Please identify any partners or collaborators who will work with you on this project.

Confirmed collaborators are East Los Angeles College and the Jaime Escalante Math Program which developed the curriculum and the West San Gabriel Valley Boys and Girls Club who successfully facilitated the pilot with six organizations this spring. Additionally, the Los Angeles County Alliance for Boys and Girls Clubs is committed to implementing Seeding STEM for its 26 member organizations throughout the county as part of its STEM initiative (facilitated by lead agency, West San Gabriel Valley Boys and Girls Club). The LACABGC has existed for over ten years and has a track record of county wide events and initiatives designed to bring together the collective strengths of the individual organizations which are independent non-profits with their own governing boards (examples include Youth of the Year, Teen Summit and myriad program and training opportunities). Three factors critical to the success of this collaboration are the commitment of organization leadership in providing the space and staffing for the twelve week program, staff commitment to training (13 hours), and the facilitation of pre and post perception and interest surveys to measure impact.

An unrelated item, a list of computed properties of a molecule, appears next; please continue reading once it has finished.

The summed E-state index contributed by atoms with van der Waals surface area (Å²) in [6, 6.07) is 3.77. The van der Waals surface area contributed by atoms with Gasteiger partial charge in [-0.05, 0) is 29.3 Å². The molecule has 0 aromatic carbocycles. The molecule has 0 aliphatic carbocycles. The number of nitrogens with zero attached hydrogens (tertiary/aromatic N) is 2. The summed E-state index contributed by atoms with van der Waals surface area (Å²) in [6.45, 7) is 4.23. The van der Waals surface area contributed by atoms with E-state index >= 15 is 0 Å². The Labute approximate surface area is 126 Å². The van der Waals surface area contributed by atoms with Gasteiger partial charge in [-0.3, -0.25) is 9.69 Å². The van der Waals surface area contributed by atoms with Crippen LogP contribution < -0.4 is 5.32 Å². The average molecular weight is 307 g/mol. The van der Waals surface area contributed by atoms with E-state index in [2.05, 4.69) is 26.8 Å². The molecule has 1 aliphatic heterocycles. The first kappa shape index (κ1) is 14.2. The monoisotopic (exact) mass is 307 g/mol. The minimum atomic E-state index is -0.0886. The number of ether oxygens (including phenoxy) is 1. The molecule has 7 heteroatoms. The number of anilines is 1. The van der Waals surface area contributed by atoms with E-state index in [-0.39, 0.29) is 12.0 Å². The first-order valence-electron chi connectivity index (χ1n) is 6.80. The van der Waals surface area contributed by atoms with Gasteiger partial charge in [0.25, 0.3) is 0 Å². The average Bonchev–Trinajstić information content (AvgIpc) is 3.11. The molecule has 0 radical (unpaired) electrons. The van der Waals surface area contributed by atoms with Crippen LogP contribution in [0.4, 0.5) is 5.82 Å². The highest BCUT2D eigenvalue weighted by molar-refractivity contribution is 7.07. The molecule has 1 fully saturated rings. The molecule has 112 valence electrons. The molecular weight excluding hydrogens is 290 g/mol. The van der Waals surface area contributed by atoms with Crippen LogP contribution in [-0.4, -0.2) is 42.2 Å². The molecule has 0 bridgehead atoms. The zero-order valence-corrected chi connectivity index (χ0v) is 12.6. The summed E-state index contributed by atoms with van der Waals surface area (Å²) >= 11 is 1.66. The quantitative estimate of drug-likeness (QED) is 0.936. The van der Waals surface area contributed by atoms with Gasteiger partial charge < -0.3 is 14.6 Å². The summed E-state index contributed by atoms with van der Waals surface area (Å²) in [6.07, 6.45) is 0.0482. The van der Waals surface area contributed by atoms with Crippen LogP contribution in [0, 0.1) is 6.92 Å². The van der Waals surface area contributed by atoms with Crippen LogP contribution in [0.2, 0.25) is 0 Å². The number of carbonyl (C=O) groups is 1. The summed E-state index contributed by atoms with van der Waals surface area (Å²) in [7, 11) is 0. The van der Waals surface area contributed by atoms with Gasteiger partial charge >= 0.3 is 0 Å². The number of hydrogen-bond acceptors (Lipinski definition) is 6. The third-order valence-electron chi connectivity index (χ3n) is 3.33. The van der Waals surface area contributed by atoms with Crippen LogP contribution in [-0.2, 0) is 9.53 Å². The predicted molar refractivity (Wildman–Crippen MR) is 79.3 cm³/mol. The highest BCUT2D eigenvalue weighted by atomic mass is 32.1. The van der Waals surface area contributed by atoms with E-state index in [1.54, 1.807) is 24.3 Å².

Los Angeles County Alliance for Boys and Girls Clubs: Antelope Valley Boys & Girls Club Boys & Girls Club of Carson Boys & Girls Club of Hollywood Boys & Girls Club of Malibu Boys & Girls Club of Pasadena Boys & Girls Club of Pomona Valley Boys & Girls Club of San Fernando Valley Boys & Girls Club of Venice Boys & Girls Club of West San Gabriel Valley Boys & Girls Club of Whittier Boys & Girls Clubs of Long Beach Boys & Girls Clubs of Santa Monica Boys & Girls Clubs of the Foothills Boys & Girls Clubs of the Los Angeles Harbor Boys & Girls Clubs of the South Bay Challengers Boys & Girls Club East Los Angeles Boys & Girls Club East Valley Boys & Girls Club Fort MacArthur Youth Center Los Angeles Boys & Girls Club Salesian Boys & Girls Club of Los Angeles Santa Clarita Valley Boys & Girls Club The Boys & Girls Club of Burbank and Greater East Valley, Inc. Variety Boys & Girls Club Watts / Willowbrook Boys & Girls Club West Valley Boys & Girls Club